What is one piece of software or a web service that helps you be productive? How do you use it?
I use LinkedIn to connect with other people. I use Dropbox for file transfers, Microsoft Office and WhatsApp, and I communicate internationally with Skype quite extensively to keep in touch with people.
What is the one book that you recommend our community should read and why?
Buechner’s Woyzeck and even more so Alban Berg’s Opera Wozzeck. Since I have a passion for opera and this masterpiece ranks amongst my top 3 operas, I highly recommend it. Berg composed Wozzeck as the first avant-garde style opera in the 20th century. Its main theme describes the struggle for dignity in the midst of human misery and poverty of the main characters. The music perfectly interprets and underlines the expression of emotions and thought processes of the characters, and the final scene ranks in my opinion amongst the most powerful and touching moments in opera history.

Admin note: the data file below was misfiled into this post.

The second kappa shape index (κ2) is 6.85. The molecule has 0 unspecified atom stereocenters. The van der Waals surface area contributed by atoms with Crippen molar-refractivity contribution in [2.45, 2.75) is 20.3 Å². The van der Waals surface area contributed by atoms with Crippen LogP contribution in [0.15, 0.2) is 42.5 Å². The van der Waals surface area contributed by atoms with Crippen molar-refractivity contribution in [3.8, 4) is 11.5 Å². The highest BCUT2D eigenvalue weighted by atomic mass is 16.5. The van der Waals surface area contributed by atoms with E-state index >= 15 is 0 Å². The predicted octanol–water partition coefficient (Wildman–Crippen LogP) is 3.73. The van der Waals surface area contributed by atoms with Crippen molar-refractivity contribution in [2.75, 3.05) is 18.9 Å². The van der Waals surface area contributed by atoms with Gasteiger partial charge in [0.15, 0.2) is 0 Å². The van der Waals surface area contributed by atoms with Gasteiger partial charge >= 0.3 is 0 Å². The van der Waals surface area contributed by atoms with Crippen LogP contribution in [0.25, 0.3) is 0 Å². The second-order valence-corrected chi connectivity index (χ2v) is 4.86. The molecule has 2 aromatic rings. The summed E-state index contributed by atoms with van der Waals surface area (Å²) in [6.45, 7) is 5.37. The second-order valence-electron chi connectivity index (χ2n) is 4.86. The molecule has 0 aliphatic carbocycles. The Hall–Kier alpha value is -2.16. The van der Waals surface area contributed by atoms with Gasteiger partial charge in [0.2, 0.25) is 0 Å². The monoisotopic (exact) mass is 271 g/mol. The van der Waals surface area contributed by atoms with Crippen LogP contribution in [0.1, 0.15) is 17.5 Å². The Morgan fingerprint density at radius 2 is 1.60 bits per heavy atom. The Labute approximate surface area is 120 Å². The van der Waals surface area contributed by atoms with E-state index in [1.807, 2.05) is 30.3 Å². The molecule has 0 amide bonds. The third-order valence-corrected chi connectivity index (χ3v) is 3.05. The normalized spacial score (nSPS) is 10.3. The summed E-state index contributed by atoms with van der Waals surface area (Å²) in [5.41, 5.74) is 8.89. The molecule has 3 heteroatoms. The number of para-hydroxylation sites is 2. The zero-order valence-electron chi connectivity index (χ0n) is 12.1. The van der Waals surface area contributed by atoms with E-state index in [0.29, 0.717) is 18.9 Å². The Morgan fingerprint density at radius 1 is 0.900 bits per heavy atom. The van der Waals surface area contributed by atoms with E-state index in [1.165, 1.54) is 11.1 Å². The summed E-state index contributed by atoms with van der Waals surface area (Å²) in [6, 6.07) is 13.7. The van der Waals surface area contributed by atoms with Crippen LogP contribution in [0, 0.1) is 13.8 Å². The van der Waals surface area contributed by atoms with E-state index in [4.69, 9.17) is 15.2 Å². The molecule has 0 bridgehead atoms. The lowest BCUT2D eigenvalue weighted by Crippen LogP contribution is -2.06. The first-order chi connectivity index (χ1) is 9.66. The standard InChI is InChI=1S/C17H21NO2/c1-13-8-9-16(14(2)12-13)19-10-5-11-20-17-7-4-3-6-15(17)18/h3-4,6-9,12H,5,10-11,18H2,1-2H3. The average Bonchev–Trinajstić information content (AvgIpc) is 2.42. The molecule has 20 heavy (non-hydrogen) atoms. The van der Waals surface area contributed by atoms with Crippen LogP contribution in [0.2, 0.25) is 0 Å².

What is your favorite quote?
“The idea of the good is the best science.” – Plato
• Evaluate and re-evaluate expectations. What can you realistically expect in the short and long-term? Always think about the ramifications of your actions.
• Focus at the beginning and develop the greater picture of where you want to take your ideas and don’t be shy. You have to lean back and sit down and define step by step the individual actions you need to make to accomplish this idea.
• I think being modest and focusing on what you know best should be the core of the business and expand from there.
Steve (Stefan) Junge hails from Germany and helps with the day-to-day publishing of interviews on IdeaMensch. While he and Mario don’t share a favorite soccer club, their enthusiasm to help entrepreneurs is a shared passion.